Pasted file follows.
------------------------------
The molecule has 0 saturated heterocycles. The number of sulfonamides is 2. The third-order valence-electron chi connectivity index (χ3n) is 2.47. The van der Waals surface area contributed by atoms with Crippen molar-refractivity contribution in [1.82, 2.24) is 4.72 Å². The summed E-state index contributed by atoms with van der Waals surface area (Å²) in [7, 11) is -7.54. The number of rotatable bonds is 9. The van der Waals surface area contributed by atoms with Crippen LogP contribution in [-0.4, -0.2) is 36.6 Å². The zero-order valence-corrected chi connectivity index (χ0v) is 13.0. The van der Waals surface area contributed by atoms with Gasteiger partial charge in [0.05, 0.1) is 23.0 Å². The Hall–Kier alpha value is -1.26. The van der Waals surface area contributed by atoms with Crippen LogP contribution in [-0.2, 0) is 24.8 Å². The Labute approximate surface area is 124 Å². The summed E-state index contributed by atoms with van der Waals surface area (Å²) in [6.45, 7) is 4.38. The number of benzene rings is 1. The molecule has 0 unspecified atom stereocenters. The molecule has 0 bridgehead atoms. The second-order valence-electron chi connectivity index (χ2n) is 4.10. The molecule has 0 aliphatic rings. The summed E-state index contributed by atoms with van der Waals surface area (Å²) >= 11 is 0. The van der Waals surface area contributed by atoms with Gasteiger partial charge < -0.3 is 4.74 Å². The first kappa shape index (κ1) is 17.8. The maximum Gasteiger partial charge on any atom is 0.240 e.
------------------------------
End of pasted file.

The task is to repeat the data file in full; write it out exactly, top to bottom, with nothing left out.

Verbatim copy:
The molecule has 0 saturated heterocycles. The number of sulfonamides is 2. The third-order valence-electron chi connectivity index (χ3n) is 2.47. The van der Waals surface area contributed by atoms with Crippen molar-refractivity contribution in [1.82, 2.24) is 4.72 Å². The summed E-state index contributed by atoms with van der Waals surface area (Å²) in [7, 11) is -7.54. The number of rotatable bonds is 9. The van der Waals surface area contributed by atoms with Crippen LogP contribution in [-0.4, -0.2) is 36.6 Å². The zero-order valence-corrected chi connectivity index (χ0v) is 13.0. The van der Waals surface area contributed by atoms with Gasteiger partial charge in [0.05, 0.1) is 23.0 Å². The Hall–Kier alpha value is -1.26. The van der Waals surface area contributed by atoms with Crippen LogP contribution in [-0.2, 0) is 24.8 Å². The Labute approximate surface area is 124 Å². The summed E-state index contributed by atoms with van der Waals surface area (Å²) in [6.45, 7) is 4.38. The number of benzene rings is 1. The molecule has 0 unspecified atom stereocenters. The molecule has 0 bridgehead atoms. The second-order valence-electron chi connectivity index (χ2n) is 4.10. The molecule has 0 aliphatic rings. The summed E-state index contributed by atoms with van der Waals surface area (Å²) >= 11 is 0. The van der Waals surface area contributed by atoms with Gasteiger partial charge < -0.3 is 4.74 Å². The first kappa shape index (κ1) is 17.8. The maximum Gasteiger partial charge on any atom is 0.240 e.